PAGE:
Soybean (Glycine Max L. Merr) is one of the most important food crops in the daily diets of humans and animals, as it provides essential proteins and other nutrients. The crop is not only a source of food, but is also beneficial to the soil, as the crop has a symbiotic relationship with Rhizobium bacteria, which is capable of fixing atmospheric nitrogen in the soil, resulting in no need to apply nitrogen to the crop. Although soybean is a crop grown world-wide, individual cultivars often demonstrate a limited adaptation to specific agro-ecological conditions, since the growing season must be long enough and soybeans are also photoperiod sensitive. During the growing season, daylength is therefore one of the most important factors to take into consideration for cultivar choice. The aim of this study was to determine the growth, development and yield response of soybean cultivars of different maturity groups when planted in varying agro-ecological zones.
Field experiments were conducted at Pretoria, South Africa, and at two locations in Swaziland, Malkerns and Nhlangano. Six soybean cultivars of different maturity groups and different growth habits (determinate and indeterminate) were planted at these sites. Plant growth analyses were carried out every two weeks, from plant establishment until physiological maturity. Thermal time requirements to reach different growth stages were calculated and final grain yield was determined at harvest and also during growth analysis.
The growing degree day requirement from planting to crop emergence ranged from 45 to 62 d°C for all six cultivars. Thermal time requirement for completion of the vegetative stage ranged from 530 to 900 d°C, with the early maturing cultivar LS 6162 having the lowest requirement of 530 d°C, while the late maturing cultivars PAN 737 and LS 6164 required 890 and 900 d°C. The different cultivars also showed distinct differences in growth during the season. Grain yields obtained from the different cultivars from the three locations ranged from 0.9 t ha-1 (LS 6162) to 3.4 t ha-1 (PAN 737). The indeterminate cultivar (LS 6150) gave significantly higher yields compared to the other cultivars at Malkerns (1.3 t ha-1) and Nhlangano (1.9 t ha-1). Cultivar PAN 737 gave higher yields than all the cultivars at Pretoria (3.4 t ha-1)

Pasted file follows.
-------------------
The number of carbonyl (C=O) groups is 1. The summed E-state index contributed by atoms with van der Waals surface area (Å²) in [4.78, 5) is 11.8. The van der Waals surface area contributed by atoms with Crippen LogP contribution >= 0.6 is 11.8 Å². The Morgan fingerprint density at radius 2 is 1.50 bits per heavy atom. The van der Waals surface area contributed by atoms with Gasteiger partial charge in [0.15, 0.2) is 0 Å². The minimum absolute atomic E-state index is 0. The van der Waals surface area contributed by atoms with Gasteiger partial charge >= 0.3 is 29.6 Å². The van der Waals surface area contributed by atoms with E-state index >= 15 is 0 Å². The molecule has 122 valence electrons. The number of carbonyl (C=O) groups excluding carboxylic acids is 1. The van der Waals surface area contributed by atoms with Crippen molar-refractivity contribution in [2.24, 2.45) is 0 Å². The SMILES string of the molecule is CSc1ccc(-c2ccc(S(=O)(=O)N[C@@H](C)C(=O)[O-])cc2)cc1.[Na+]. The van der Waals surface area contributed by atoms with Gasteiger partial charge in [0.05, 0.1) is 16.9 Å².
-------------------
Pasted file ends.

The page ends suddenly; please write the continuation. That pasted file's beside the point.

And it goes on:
The six soybean cultivars that were evaluated in these experiments have demonstrated substantial differences in growth, development and yield potential. Cultivar specific model growth parameters were calculated. The Soil Water Balance model was then calibrated and used to simulate growth and yields of each cultivar. The simulations were acceptable for all the cultivars, which will in future enable us to forecast how cultivars of different maturity groups will perform in different environments.
Dissertation (MScAgric)--University of Pretoria, 2015.